# Perturbation Theory with Atoms

See attachment for better symbol representation.

When an atom is placed in a uniform external electric field Eext, the energy levels are shifted - a phenomenon known as the stark effect. In this problem we analyze the stark effect for the n=1 and n=2 states of hydrogen. Let the field point in the z direction, so the potential energy of the electron is

H's = -e Eext z = -e Eext r cos Î¸.

Treat this as a perturbation on the Bohn Hamiltonian:

Spin is irrelevant to this problem, so ignore it.

a. Show that the ground state energy is not affected by this perturbation, in first order

b. The first excited state is fourfold degenerate: Ïˆ200, Ïˆ211, Ïˆ210, Ïˆ21-1. Using degenerate perturbation theory, determine the first-order corrections to the energy. Into how many levels does E2 split?

c. What are the "good" wave functions for in part (b)? Find the expectation value of the electric dipole moment (pe = -er), in each of these "good" states. Notice that the results are independent of the applied field - evidently hydrogen in its first excited state can carry a permanent electric dipole moment.

Hint: There are a lot of integrals in this problem, but most of them are zero. Study each one carefully before you do any calculations: if the Ï† integral vanishes, there's not much point in doing the r and Î¸ integrals. Partial answer: W13 = W31 = 3eaEext; all other elements are zero.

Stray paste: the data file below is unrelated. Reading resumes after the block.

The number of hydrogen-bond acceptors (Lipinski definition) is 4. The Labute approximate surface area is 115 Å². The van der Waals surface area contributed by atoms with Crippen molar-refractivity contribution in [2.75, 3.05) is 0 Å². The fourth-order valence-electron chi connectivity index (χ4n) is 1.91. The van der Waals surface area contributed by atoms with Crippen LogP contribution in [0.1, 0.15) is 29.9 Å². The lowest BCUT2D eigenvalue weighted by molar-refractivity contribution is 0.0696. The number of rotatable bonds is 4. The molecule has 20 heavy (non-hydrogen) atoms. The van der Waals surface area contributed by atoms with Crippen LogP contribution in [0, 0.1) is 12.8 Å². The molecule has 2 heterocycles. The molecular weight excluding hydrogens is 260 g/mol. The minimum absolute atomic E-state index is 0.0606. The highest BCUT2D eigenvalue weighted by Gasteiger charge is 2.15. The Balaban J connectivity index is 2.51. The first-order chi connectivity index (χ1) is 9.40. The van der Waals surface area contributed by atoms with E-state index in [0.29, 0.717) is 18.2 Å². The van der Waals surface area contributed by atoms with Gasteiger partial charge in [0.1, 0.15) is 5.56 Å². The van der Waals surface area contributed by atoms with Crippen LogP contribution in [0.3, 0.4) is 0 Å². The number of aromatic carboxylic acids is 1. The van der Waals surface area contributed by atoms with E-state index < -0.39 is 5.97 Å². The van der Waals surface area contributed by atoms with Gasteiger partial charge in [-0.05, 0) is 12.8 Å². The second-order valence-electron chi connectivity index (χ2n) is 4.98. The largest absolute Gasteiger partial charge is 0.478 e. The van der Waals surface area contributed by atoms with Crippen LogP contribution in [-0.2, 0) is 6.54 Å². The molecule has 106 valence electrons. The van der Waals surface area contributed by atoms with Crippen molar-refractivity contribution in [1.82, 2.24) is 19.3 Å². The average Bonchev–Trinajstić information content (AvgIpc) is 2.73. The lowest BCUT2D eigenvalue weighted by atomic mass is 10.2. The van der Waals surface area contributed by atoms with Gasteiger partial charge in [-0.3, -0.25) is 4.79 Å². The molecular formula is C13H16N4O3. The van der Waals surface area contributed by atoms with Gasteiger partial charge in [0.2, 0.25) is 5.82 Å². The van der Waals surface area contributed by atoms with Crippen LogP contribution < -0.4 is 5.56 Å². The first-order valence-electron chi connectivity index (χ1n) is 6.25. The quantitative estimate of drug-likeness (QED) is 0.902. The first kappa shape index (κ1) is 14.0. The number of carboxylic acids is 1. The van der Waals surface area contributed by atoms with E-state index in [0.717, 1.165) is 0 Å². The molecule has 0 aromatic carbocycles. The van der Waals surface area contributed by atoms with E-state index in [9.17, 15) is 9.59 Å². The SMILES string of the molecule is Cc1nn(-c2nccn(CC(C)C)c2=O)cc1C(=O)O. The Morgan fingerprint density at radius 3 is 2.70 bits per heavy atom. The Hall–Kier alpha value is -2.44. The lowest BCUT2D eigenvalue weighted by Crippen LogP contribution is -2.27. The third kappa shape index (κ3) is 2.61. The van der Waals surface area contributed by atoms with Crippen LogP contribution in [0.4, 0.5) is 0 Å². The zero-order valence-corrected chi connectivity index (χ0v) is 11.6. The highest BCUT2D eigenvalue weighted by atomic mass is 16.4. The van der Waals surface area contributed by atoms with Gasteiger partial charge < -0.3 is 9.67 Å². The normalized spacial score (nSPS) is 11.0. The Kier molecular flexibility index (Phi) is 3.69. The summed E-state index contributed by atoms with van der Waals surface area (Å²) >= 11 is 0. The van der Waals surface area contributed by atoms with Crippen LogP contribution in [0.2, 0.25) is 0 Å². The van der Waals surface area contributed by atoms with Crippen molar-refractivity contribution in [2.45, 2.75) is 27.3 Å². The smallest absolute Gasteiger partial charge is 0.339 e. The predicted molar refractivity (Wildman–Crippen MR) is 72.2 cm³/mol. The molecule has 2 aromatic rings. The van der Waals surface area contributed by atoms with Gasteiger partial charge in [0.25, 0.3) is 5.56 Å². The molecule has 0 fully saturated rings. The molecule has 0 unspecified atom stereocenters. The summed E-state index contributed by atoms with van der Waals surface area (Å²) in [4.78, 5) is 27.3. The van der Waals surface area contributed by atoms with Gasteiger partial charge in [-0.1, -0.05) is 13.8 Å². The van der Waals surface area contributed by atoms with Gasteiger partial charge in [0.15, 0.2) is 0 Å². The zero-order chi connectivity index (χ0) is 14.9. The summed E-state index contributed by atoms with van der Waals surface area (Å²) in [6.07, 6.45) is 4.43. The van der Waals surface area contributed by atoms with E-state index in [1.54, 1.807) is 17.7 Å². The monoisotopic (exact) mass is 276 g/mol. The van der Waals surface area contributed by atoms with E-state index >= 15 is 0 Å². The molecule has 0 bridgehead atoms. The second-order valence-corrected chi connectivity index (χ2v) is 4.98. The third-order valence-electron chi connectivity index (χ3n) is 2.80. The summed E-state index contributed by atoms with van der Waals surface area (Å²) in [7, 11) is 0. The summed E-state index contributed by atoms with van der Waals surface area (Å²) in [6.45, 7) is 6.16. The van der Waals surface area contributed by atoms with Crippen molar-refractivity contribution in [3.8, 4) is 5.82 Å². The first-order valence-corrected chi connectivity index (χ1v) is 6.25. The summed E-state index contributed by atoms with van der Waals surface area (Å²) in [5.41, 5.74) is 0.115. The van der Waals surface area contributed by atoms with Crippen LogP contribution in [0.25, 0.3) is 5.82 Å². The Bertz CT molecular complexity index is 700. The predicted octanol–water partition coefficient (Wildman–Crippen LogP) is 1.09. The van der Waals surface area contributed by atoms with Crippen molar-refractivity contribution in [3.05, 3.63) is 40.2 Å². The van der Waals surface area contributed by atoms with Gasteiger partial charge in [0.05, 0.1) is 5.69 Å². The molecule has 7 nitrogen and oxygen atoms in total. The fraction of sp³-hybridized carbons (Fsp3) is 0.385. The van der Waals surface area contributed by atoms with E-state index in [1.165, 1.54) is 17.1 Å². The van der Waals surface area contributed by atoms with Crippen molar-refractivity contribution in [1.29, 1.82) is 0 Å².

Â© BrainMass Inc. brainmass.com December 24, 2021, 4:56 pm ad1c9bdddfhttps://brainmass.com/physics/electric-magnetic-fields/perturbation-theory-with-atoms-17403

#### Solution Preview

Hello and thank you for posying your question to Brainmass!

<br>

<br>The solution is attached below in two files. the files are identical in content, only differ in format. The first is in MS Word 2000 Format, while the other is in Adobe pdf format. Therefore you can ...

#### Solution Summary

This solution discusses the perturbation theory and applies it to atoms and determines the ground state energy, first-order corrections in energy, how many levels E2 splits into, good wave functions, and the expectation value of the electric dipole moment. All calculations steps are shown with brief explanations.